Claire A. Nivola's illustrations are stunning. The full spread of photographs near the end of the book shows the magnitude of the work.

5 stars
Trees
by Lemniscates

Here in the middle of the summer, while forest fires rage across the world, I have been pondering the significance of trees and what happens when they disappear.
I like this book a lot. It's is beautifully illustrated in an abstract fashion. Each chunk of text imparts important information about trees. I am especially happy by the page that states, "Trees use their roots to communicate and to help one another." It's true, but I wasn't sure this nugget of truth would make it into a picture book.
We need to do more to save trees and ourselves.

GRAPHIC

4 stars
Escape from Syria
by Samya Kullab & Jackie Roche (Illustrations)

This fictional graphic novel follows a family of four as they are forced to leave their home in Aleppo and travel to Lebanon. There they live as refugees before finally making it to Canada. Although the characters themselves are fictional, they represent the very real experiences of ordinary Syrians.
This important book will educate readers about what it means to be a refugee.

4 stars
The Prince and the Dressmaker
by Jen Wang

Gorgeous artwork is the backbone of this story about a prince who likes to dress up in women's clothing. He hires his own seamstress, Frances, a talented clothing designer. Prince Sebastian becomes Lady Crystallia and her attire is copied by all the other ladies in the city. Unfortunately Frances gets none of the credit. Their lives become more and more complicated until things fall apart.
My heart ached for both of these characters who were caught in untenable circumstances. To be honest, while I liked this conclusion, it felt somewhat simplistic and outlandish. Still, I'm always happy with a happy ending.

JUNIOR NOVELS

5 + stars
Big Foot and Little Foot
by Ellen Potter & Felicita Sala (Illustrator)

How can you not love a book where children trade monster cards for stink sap and the school is organized like this:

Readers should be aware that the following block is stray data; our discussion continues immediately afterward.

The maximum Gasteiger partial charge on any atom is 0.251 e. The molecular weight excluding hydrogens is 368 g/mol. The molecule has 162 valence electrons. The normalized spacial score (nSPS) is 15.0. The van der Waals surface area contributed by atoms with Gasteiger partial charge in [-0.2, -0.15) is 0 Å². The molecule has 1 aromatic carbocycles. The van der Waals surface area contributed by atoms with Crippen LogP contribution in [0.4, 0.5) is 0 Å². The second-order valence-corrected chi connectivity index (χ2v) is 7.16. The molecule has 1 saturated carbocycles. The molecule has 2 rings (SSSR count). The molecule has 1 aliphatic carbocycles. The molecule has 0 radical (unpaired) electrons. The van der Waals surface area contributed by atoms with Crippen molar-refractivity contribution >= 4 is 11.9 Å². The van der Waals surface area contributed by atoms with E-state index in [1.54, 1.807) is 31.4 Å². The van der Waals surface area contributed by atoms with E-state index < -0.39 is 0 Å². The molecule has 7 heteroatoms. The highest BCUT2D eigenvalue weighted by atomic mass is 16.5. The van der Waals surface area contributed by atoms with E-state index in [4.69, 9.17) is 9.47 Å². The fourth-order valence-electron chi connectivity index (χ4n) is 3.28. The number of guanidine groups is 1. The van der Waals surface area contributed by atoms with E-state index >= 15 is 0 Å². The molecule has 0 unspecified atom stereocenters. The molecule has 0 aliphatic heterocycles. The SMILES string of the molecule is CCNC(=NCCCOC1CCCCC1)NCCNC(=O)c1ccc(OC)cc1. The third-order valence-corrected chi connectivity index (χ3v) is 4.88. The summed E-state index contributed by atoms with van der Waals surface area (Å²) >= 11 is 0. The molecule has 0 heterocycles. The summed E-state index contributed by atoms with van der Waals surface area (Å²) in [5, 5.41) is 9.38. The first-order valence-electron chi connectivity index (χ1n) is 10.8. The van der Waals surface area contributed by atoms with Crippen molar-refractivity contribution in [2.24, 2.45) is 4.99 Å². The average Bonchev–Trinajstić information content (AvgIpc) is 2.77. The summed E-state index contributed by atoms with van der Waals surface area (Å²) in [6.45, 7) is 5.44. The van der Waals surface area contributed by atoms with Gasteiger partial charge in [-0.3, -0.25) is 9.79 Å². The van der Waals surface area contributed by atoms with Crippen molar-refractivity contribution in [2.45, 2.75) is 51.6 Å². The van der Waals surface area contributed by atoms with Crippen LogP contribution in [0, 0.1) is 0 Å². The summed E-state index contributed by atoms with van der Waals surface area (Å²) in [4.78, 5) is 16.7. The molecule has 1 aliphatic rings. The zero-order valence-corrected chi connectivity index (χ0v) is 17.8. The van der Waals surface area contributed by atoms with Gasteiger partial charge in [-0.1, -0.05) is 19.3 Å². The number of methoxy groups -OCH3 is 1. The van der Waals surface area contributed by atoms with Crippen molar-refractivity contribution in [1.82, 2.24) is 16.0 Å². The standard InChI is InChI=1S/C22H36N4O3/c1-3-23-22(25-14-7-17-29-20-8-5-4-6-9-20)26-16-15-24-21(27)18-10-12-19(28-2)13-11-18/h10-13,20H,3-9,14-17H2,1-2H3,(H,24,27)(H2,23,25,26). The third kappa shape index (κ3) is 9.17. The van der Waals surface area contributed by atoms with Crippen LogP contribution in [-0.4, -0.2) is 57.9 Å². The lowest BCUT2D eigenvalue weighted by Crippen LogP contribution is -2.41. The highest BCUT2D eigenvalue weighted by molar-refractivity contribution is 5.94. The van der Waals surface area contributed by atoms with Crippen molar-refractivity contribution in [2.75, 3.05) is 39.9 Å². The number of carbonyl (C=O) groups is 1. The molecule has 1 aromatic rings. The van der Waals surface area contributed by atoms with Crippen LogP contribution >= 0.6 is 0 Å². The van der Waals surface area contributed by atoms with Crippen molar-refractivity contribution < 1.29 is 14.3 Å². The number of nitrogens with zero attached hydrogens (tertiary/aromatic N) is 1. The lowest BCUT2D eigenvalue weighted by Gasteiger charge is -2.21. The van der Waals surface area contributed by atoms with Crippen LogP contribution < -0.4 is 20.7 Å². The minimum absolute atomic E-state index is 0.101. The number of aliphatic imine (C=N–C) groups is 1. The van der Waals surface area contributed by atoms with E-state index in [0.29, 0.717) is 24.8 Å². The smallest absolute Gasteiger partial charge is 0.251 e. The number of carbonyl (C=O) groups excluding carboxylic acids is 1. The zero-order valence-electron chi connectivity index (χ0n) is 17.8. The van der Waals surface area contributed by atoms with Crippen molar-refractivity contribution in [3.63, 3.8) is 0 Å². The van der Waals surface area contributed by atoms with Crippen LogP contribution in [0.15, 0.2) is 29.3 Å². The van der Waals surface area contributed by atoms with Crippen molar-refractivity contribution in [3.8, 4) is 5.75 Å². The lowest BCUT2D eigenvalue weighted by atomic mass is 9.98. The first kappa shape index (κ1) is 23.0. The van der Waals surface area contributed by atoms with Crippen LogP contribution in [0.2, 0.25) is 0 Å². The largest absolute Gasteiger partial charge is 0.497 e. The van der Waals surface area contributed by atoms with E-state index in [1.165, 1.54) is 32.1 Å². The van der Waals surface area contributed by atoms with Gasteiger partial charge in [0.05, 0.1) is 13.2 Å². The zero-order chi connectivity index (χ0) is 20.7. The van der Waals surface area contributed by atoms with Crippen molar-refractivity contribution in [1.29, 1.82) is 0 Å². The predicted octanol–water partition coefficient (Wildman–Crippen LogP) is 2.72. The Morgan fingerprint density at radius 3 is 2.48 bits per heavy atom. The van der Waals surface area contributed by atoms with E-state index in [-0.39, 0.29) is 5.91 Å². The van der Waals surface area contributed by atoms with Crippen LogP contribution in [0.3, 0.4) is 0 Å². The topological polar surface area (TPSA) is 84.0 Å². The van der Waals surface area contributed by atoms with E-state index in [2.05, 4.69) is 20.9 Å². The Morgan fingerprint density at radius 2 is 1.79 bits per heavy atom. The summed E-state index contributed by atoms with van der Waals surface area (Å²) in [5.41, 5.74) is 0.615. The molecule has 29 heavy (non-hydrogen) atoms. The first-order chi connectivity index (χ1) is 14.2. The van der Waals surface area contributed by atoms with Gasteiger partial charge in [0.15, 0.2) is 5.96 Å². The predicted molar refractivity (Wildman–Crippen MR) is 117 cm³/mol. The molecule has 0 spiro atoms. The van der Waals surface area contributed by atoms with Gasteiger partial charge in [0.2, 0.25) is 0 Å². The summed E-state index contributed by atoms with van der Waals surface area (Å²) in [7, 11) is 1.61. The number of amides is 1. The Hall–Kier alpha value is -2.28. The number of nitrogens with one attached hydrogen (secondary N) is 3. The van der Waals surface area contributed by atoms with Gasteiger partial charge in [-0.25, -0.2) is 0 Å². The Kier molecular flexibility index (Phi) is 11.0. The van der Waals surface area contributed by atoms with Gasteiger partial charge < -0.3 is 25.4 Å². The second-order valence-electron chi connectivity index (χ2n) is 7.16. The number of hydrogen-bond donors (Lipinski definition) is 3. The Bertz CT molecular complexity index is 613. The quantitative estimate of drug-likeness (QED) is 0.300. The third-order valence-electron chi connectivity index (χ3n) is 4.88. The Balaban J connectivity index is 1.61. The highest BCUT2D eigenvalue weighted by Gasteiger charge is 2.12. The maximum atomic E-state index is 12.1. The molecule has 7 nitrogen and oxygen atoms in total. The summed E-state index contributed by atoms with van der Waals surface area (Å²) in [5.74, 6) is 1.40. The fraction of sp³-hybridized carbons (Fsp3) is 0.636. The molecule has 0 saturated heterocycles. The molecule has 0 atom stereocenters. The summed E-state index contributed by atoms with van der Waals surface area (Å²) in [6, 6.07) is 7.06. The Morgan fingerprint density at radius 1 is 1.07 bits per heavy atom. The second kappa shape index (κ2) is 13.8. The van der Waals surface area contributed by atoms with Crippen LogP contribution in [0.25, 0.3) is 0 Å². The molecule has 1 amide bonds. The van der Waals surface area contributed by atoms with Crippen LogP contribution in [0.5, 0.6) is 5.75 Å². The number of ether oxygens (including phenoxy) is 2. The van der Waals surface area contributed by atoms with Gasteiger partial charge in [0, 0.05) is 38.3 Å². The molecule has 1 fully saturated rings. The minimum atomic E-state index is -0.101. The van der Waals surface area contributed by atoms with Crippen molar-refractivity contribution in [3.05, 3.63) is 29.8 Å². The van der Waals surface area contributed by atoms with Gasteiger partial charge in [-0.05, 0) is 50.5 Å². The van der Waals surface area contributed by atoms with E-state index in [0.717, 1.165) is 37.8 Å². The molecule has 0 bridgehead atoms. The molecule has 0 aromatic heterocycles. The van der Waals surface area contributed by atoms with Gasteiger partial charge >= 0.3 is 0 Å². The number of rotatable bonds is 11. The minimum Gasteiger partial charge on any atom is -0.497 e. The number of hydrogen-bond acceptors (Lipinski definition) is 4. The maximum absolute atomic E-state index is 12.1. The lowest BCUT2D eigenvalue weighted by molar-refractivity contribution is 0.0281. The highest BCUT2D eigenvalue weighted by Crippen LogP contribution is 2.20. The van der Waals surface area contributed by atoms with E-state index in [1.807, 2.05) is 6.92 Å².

“There were three classrooms in the Academy. Classroom One was for the younger squidges. Classroom Two was for squidges who are old enough to know better. Classroom Three was for squidges who thought they knew better than everyone else but really didn’t.”

Hugo is one of these young squidges in Classroom One. On a sneaking expedition with his class he sees a human. By chance, this same human, Boone, and Hugo end up writing letters to each other and eventually become friends.

Ellen Potter has created a world I want to be part of. I especially want to eat like a Sasquatch: hazel nut pancakes, wild mint juice, acorn butter and raspberry cream sandwiches, walnut pie, mushroom casserole, acorn butter cookies, gooseberry pie, walnut rumples, huckleberry trifles, and rosehip crunchers! There is a whole Sasquatch culture with baby Sasquatches called chuddles. That’s going to be my new word for my grand babies!
Ellen Potter never lets her readers down! I can’t wait to read the further adventures of Hugo and Boone.

NOVELS

5 stars
Dragon Overnight
(Upside-Down Magic #4) by Sarah Mlynowski (Goodreads Author), Emily Jenkins, Lauren Myracle & Rebecca Soler (Narrator)

I probably say this every time I read a new book in this series, but this is the best one so far. The UDM (Upside Down Magic) kids have magic that doesn't work the same way as other children's magic does. This can lead to some pretty exciting adventures and mishaps. In this one, Nory's class ends up on an overnight field trip at Dragon Haven with the grade five students from Sage Academy. Nory's father, their headmaster, is also there.
What I liked was how the students from this school appreciated the talents and skills of the UDM children. I also loved that Nory and her father seemed to come to a new kind of understanding.

4 stars
The Epic Fail of Arturo Zamora
by Pablo Cartaya

What a collection of characters to become infatuated with! Sure it's the story of the little guy defeating the big, corrupt corporation, but it's also about family, friendship, first loves and food.

5 stars
Bob
by Wendy Mass & Rebecca Stead

When I saw that two of my favourites children’s authors had collaborated on a book, I expected awesome. Have they ever delivered!
I want to have deep philosophical conversations about this book with other readers. 

4 stars
Long Way Down
by Jason Reynolds

Reynolds’ gorgeous writing grabbed me from the get-go. There's something slightly Dickensian about it. After his brother Shawn's death, Will sets off to follow The Rules: No crying. No snitching. Revenge. On his way down the elevator to finish up number 3, he is visited by numerous ghosts. Although there were moments that flagged a bit for me, that ending more than made up for it.

ADULT FICTION

5 stars
Half of a Yellow Sun by Chimamanda Ngozi Adichie & Zainab Jah (Narrator)

The best thing about historical fiction is what it teaches us about who we are, and what we don’t know about the world. I was a young teenager when this novel takes place. The only thing I knew from western media was about the starving Biafrans and how I better eat my vegetables. This book shows us, through the stories of three connected characters, how Biafra came to be, what it was like to live through the war, and how it was lost.

CURRENTLY